Teaching at university is different from school. The basic method of presenting subject information at university is the lecture, although many departments use a variety of flexible approaches.
Lectures normally last 50 minutes and, in many first-year subjects, there can be up to 500 students at a lecture at one time. You may not have much opportunity to ask questions. Lectures are only a basic means of introducing new knowledge. You must back them up with your own wide reading.
You will also have essays and assignments, and may take part in laboratories or tutorials, which are teaching and discussion classes of 12 - 29 students where more individual attention is available. You may find you are in regular contact with tutors, other academic staff and other students through email or the internet.
Lecturers do not spend much time (if any) helping you meet deadlines as your high school teachers may have done. The responsibility is almost entirely your own.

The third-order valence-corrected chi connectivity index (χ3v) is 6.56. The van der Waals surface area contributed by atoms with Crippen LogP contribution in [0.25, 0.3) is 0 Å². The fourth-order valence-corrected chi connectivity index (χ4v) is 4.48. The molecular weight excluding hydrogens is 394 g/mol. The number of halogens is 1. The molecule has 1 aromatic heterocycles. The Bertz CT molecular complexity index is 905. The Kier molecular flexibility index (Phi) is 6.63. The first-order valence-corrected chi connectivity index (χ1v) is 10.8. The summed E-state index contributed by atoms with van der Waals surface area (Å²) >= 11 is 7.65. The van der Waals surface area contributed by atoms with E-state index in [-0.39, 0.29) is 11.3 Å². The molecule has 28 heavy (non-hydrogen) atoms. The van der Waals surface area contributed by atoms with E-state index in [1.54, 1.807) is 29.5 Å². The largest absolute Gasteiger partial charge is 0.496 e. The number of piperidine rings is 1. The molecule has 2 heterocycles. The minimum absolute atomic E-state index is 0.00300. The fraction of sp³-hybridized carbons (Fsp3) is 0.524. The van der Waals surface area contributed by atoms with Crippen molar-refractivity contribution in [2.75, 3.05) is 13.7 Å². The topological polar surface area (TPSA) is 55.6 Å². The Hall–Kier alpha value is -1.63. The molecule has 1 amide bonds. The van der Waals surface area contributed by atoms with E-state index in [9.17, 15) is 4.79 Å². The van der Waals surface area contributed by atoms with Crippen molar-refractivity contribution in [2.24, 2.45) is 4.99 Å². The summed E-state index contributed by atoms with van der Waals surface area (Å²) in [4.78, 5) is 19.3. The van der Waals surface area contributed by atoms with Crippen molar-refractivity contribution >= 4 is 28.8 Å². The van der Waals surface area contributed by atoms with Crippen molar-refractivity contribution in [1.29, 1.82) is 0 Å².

Papers are assessed in a variety of ways. End of course examinations (finals) are usually the most important, and most papers have a three-hour examination. Finals are held at the end of each semester. Full-year papers are examined at the end of the second semester.
Many subjects also have shorter tests during the year, and written assignments and laboratory work often count towards your final grade. The proportion of the final grade awarded on the basis of internal assessment during the year varies with different subjects, but is often about 20 to 30 per cent.
In many departments, students must gain 'terms' before being able to sit the final examination for a paper. The ways students gain terms vary from department to department. They may be attending a number of lectures or laboratories, taking part in seminars and practical sessions, or submitting an amount of written work. These requirements are made clear at the beginning of the year in each paper.
Further information about final examinations is available elsewhere in this website.